Want to read more?
At the start of the pandemic in March we took the decision to make online access to our news free of charge by taking down our paywall. At a time where accurate information about Covid-19 was vital to our community, this was the right decision – even though it meant a drop in our income. In order to help safeguard the future of our journalism, the time has now come to reinstate our paywall, However, rest assured that access to all Covid related news will still remain free.
To access all other news will require a subscription, as it did pre-pandemic. The good news is that for the whole of December we will be running a special discounted offer to get 3 months access for the price of one month. Thank you for supporting us during this incredibly challenging time.
We value our content and access to our full site is only available with a subscription. Your subscription entitles you to 7-day-a-week access to our website, plus a full digital copy of that week’s paper to read on your pc/mac or mobile device. In addition, your subscription includes access to digital archive copies from 2006 onwards.
Just want to read one issue? No problem you can subscribe for just one week (or longer if you wish).
Plans have been lodged to almost double the size of a fish farm near popular Ganavan beach.
The public has until March 13 to have a say, even though there is no date for when the Scottish Sea Farm (SSF) application will go to Argyll and Bute Council’s planning committee for a decision.
Campaigners against the expansion have already said the go ahead at Norweigan-owned SSF’s Dunstaffnage site would be ‘permission to pollute’ and could make the water out of bounds for some recreation seekers.
If the number of salmon pens goes up from nine to 14 and in size as intended, there are concerns more pesticides, fish excrement and uneaten fish food could end up in the sea, making the waters nearby a no-go area – especially for the all-year round wild swimmers and others who might swallow the water.
SSF says no chemicals are used on or around the farmed fish; only licensed medicines prescribed by veterinary professionals and given in safe dosages.
Asked specifically about the use of Salmosan, the longest running sea lice treatment in the world, SSF said its farm manager had not used it during his 10 years at Dunstaffnage.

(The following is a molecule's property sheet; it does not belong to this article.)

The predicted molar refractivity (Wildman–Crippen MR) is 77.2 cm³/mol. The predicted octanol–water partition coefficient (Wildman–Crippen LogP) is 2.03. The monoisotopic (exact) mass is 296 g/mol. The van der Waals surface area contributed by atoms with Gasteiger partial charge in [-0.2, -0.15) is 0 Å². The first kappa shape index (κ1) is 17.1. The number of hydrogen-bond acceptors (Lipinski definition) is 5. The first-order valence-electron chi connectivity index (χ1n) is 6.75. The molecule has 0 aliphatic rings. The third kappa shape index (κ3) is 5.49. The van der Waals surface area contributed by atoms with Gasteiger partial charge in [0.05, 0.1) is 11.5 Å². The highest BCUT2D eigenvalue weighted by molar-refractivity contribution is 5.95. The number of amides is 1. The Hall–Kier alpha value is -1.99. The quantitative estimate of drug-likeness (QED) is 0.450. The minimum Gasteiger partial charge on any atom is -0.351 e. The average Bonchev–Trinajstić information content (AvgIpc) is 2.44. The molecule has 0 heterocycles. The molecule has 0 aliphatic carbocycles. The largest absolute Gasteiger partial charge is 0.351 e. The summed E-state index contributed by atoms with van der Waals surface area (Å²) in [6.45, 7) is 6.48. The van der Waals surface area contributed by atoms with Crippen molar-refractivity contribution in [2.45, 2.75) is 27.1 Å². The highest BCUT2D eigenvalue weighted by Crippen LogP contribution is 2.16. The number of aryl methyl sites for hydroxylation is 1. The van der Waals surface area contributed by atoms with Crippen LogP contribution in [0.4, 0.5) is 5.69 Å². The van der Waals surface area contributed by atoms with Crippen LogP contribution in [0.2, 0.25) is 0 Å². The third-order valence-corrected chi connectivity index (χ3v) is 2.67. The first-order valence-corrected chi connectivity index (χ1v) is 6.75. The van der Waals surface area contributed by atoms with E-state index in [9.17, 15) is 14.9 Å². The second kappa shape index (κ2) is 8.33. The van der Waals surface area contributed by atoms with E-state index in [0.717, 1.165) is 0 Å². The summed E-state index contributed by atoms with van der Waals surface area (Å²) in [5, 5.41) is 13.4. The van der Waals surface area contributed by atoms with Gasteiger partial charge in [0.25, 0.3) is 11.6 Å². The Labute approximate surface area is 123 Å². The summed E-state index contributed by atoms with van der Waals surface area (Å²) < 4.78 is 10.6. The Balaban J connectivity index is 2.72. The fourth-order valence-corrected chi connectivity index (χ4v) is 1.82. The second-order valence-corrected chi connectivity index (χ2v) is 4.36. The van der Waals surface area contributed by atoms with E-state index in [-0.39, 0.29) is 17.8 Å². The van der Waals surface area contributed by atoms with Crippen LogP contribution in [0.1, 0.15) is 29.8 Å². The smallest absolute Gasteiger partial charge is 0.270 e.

In SSF’s environmental impact assessment, Salmosan is first on the list of consented treatments they can use at Dunstaffnage. On the pesticide’s safety data sheet it is noted as being ‘very toxic’ to aquatic life with long lasting effects’, as well as being harmful to humans if swallowed and may cause an allergic skin reaction.
Although Salmosan has not been used in recent years at Dunstaffnage, SSF says there have been occasions at other farms within its 42-strong estate where the pesticide had proven ‘to be the best approach in the interests of fish health and welfare’. In those instances, the active ingredient of Azamethiphos is used at 0.1 ppm (parts per million) dilution.
The Scottish Salmon Producers Organisation said this week that based on the levels of medicines discharged into the marine environment from a farm treatment, a human weighing 75kg would need to ingest in excess of 300 million litres of seawater in order for levels to be of concern.
Scottish Sea Farms managing director Jim Gallagher said minimising the impact of the new farm has been considered ‘at every turn’.
‘As we now look to expand the farm, minimising our impact has been considered at every turn, including aesthetically – for example, by ensuring the salmon pens remain as far away from Ganavan as they currently are, and by re-positioning the new feed barge out of sight from this popular beach,’ he said.
The new farm will create two additional jobs and invest £3.2 million in farm infrastructure – the majority of which will be spent with Scottish suppliers.
Objector Ewan Kennedy from Save Seil Sound, said: ‘It’s madness to allow this close to the only sandy beach for miles around in an area dependent on tourism and leisure.’
Last year the Scottish Environment Protection Agency (SEPA) announced after a public consultation that it intended to allow SSF to increase its fish production from 1,300 tonnes to 2,350 tonnes. The Dunstaffnage farm has an ‘excellent’ compliance rating with SEPA.
Dennis Archer from Argyll and Bute Green party said photomontages included in SSF’s application to the council suggested the enlarged farm would be ‘very visible’ from Ganavan beach.
And added: ‘Close as it is to the beach, it already offers a significant danger to beach users through pollution from excrement and excess medicines, though naturally SEPA assure us that their modelling indicates no problems.
‘How much increased noise there would be on a larger farm both through routine operation and during well-boat operations is another unknown.’
Andy Corbe, who is one of many regular water users around Oban and Ganavan in particular, is also concerned.
He said: ‘Whilst the current installation appears to have a good track record there is no getting away from the fact the fish farms are permitted to use a variety of toxic chemicals, and produce a lot of faeces and food waste that are detrimental to the marine environment. The environmental impact assessment has not flagged the fact that wild swimming is a rapidly growing activity in the area and the number of water users will only increase with the housing development at Dunbeg and potentially Ganavan with more of the smaller beaches closer to the fish farm also being used.
‘Given the large amount of water real estate already occupied by fish farms in the area, the expansion of a farm in such a visible location close to a rapidly growing population centre is rather insensitive to the local community.’
Go online to Argyll and Bute Council’s planning portal and search 20/02358/MFF to read SSF’s application in full.